Uruguay is like the cool, unaffected half-sister of Brazil and Argentina.

It may not be as shiny or make as much noise, but with over 300 km of superb coastline, a rich, fertile interior and some of the most welcoming faces in the region, this little stunner is fast becoming a superior destination in its own right. Strolling around Montevideo you could be forgiven for thinking you’d actually dropped into the heart of Europe. Uruguay’s mellow capital is regularly preceded by the adjectives ‘cosmopolitan’ and ‘lively’ - which it is - but what you'll also find is an eclectic and diverse city, teeming with infectious hospitality. Venture inland and you’ll discover working gaucho farms, charming agricultural centres and an intoxicating pace; or perhaps follow the crowds to some of the best beaches and surf towns in South America.

Our Uruguay trips

Articles on Uruguay

Uruguay travel highlights

Uruguay holiday information

At a glance

Best time to visit Uruguay

Geography and environment

Top 5 Beaches in Uruguay

Health and Safety

Further reading

Uruguay travel FAQs

URUGUAY TOURIST VISA
Australia: Not required
Belgium: Not required
Canada: Not required
Germany: Not required
Ireland: Not required
Netherlands: Not required
New Zealand: Not required
South Africa: Not required
Switzerland: Not required
United Kingdom: Not required
United States: Not required

It's customary to add 10% to restaurant bills (if this hasn’t already been included). Tipping elsewhere is optional, but leaving spare change at small cafes is a good idea as most Uruguayans typically earn little.

Travellers should be able to access the internet at cyber cafes and Wi-Fi hot spots in Uruguay's major cities and towns. Remote and rural areas will have less internet availability, so be prepared for this when travelling out of the city.

Using your mobile phone while in the cities of Uruguay shouldn’t be problematic. Coverage may be less reliable in remote areas. Ensure you have global roaming enabled before leaving your home country if you wish to use your mobile.

Western-style, flushable toilets are the standard in Uruguay, although it’s a good idea to carry your own toilet paper and soap as these aren’t always provided.

Cup of coffee in a cafe = 40-60 UYU
Beer in a bar or restaurant = 40-60 UYU
Basic, takeaway lunch = 80-100 UYU
Dinner in an inexpensive restaurant = 180-220 UYU

Tap water is considered safe to drink unless otherwise marked but outside of major cities and towns boiled water is recommended. For environmental reasons, try to avoid buying bottled water. Fill a reusable water bottle or canteen with filtered water; ask your leader where filtered water can be found. It's also advisable to avoid ice in drinks and peel fruit and vegetables before eating.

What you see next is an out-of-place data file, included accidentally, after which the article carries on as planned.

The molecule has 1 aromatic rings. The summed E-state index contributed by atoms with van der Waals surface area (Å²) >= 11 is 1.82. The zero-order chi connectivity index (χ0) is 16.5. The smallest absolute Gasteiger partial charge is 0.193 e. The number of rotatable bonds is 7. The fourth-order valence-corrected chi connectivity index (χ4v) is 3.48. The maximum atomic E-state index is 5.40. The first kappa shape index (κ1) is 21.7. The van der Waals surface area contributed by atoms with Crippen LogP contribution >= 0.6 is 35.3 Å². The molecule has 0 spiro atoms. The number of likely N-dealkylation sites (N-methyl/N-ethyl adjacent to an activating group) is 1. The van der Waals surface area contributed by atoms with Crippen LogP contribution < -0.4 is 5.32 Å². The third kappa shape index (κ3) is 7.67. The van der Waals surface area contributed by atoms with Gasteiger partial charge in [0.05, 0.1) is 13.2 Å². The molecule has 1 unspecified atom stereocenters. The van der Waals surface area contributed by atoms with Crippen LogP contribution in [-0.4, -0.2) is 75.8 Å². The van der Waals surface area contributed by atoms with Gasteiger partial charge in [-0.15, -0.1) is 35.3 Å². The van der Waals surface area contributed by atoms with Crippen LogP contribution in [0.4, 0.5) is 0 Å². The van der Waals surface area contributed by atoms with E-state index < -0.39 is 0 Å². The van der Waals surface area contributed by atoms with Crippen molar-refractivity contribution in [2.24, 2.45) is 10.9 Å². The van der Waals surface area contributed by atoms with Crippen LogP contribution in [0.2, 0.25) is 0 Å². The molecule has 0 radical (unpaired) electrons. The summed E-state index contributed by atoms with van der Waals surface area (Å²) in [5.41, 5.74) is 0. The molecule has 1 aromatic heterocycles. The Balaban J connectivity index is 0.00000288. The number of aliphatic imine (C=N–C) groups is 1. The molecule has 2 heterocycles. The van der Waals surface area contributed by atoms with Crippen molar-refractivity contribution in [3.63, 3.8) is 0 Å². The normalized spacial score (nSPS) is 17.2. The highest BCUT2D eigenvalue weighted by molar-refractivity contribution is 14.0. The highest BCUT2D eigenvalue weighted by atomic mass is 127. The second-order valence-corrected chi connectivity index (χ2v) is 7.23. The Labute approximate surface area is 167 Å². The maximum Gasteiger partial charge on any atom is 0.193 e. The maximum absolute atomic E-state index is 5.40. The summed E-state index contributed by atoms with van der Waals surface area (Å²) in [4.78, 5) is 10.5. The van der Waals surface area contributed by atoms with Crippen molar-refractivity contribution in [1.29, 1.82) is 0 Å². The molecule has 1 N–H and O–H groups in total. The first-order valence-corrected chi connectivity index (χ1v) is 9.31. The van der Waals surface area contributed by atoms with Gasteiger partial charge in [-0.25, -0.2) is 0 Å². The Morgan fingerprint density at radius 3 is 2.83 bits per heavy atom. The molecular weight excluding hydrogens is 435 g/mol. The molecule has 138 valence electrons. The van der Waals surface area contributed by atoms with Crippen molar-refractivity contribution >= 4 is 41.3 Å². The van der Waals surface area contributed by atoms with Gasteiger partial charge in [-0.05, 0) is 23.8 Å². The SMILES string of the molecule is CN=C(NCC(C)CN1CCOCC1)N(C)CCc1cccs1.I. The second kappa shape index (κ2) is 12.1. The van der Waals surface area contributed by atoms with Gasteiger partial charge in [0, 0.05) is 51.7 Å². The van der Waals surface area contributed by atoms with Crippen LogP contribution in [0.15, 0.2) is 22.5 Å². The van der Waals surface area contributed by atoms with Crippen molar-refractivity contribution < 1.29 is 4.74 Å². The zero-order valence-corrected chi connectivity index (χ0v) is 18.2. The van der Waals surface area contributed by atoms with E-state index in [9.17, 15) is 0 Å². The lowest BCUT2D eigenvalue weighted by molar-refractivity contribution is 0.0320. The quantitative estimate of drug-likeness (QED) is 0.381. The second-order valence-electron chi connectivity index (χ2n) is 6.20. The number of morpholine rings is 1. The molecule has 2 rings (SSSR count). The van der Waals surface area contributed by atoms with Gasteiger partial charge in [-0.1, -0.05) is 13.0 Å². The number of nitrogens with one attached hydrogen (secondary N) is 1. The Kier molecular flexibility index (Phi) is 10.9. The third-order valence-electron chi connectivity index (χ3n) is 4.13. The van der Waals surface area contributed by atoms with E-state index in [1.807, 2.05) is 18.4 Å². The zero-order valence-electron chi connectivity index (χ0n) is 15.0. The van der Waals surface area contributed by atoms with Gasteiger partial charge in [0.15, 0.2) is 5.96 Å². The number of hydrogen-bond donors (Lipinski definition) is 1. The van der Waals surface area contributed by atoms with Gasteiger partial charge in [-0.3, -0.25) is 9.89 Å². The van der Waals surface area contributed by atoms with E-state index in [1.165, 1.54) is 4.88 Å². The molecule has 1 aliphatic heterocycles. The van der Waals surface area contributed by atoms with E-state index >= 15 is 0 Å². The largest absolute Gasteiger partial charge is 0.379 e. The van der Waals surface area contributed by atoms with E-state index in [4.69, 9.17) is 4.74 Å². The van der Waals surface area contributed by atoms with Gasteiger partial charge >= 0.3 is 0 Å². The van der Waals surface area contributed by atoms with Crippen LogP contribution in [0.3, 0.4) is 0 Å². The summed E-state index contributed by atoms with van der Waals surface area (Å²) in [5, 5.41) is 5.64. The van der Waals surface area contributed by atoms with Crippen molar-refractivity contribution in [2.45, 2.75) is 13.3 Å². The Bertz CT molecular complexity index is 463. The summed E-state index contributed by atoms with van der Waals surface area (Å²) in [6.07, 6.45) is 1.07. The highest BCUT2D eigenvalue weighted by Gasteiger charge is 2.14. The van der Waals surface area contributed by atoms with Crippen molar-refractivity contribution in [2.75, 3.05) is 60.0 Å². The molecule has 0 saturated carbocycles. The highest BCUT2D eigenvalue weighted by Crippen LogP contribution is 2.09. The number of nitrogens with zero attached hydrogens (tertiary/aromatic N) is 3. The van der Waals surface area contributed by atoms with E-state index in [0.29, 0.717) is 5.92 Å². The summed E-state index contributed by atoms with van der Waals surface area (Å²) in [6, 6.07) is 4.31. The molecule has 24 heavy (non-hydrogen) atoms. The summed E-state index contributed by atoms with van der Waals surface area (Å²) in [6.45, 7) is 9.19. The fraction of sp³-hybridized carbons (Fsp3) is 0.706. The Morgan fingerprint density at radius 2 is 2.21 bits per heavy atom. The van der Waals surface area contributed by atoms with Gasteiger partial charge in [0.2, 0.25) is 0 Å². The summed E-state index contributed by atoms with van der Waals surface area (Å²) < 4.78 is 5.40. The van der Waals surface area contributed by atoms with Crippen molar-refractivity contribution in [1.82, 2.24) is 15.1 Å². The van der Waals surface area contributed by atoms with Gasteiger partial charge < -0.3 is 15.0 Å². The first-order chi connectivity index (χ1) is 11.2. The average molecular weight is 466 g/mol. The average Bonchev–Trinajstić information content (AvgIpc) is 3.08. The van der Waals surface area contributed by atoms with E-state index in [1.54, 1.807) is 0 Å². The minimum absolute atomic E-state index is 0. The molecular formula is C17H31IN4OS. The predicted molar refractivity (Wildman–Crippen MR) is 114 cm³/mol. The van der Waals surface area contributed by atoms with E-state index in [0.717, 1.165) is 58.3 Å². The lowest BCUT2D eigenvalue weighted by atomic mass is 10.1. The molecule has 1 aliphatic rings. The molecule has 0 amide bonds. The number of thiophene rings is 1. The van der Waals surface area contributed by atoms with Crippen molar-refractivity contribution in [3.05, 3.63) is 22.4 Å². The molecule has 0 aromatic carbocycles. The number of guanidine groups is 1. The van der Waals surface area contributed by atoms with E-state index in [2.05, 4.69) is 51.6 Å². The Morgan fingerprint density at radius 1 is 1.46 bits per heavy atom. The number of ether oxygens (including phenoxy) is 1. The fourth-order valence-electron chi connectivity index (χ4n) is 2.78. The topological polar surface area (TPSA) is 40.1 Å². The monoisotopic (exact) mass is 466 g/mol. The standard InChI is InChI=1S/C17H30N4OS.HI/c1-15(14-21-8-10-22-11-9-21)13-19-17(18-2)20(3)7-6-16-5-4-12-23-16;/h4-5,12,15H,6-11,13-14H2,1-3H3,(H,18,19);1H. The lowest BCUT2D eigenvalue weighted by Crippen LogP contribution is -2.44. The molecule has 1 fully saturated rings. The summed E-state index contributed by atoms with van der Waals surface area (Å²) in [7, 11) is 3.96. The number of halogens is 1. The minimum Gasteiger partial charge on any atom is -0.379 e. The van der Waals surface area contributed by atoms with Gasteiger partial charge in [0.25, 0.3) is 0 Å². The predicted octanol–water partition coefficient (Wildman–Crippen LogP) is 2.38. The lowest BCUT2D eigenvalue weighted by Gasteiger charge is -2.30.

Major credit cards are accepted by most large shops and hotels. Smaller vendors may not accept credit cards, so carry enough cash to cover small purchases.

ATMs are commonly found in Uruguay's cities and urban areas. Remote regions will have less ATM availability, so prepare accordingly before travelling away from cities.

Absolutely. All passengers travelling with Intrepid are required to purchase travel insurance before the start of your trip. Your travel insurance details will be recorded by your leader on the first day of the trip. Due to the varying nature, availability and cost of health care around the world, travel insurance is very much an essential and necessary part of every journey.

For more information on insurance, please go to: Travel Insurance

  • 1 Jan New Year's Day
  • 6 Jan Epiphany / Three Kings Day
  • 27 Feb Carnival Monday
  • 28 Feb Carnival Tuesday
  • 13 Apr Holy Thursday
  • 14 Apr Good Friday
  • 17 Apr Landing of the Patriots 
  • 1 May Labor Day
  • 18 May Battle of Las Piedras
  • 19 Jun Birth of Artigas
  • 18 Jul Constitution Day
  • 25 Aug Independence Day
  • 10 Oct Columbus Day
  • 2 Nov All Souls' Day
  • 25 Dec Christmas Day

Please note these dates are for 2017. For a current list of public holidays in Uruguay go to: http://www.worldtravelguide.net/uruguay/public-holidays

Responsible Travel

Intrepid is committed to travelling in a way that is respectful of local people, their culture, local economies and the environment. It's important to remember that what may be acceptable behaviour, dress and language in your own country, may not be appropriate in another. Please keep this in mind while travelling.

Responsible travel in Uruguay

Top responsible travel tips for Uruguay

  1. Be considerate of Uruguay’s customs, traditions, religion and culture.
  2. For environmental reasons, try to avoid buying bottled water. Fill a reusable water bottle or canteen with tap or filtered water.
  3. Always dispose of litter thoughtfully, including cigarette butts.
  4. Learn some local language and don't be afraid to use it - simple greetings will help break the ice.
  5. Shop for locally made products. Supporting local artisans helps keep traditional crafts alive.
  6. Refrain from supporting businesses that exploit or abuse endangered animals.
  7. Please ask and receive permission before taking photos of people, including children.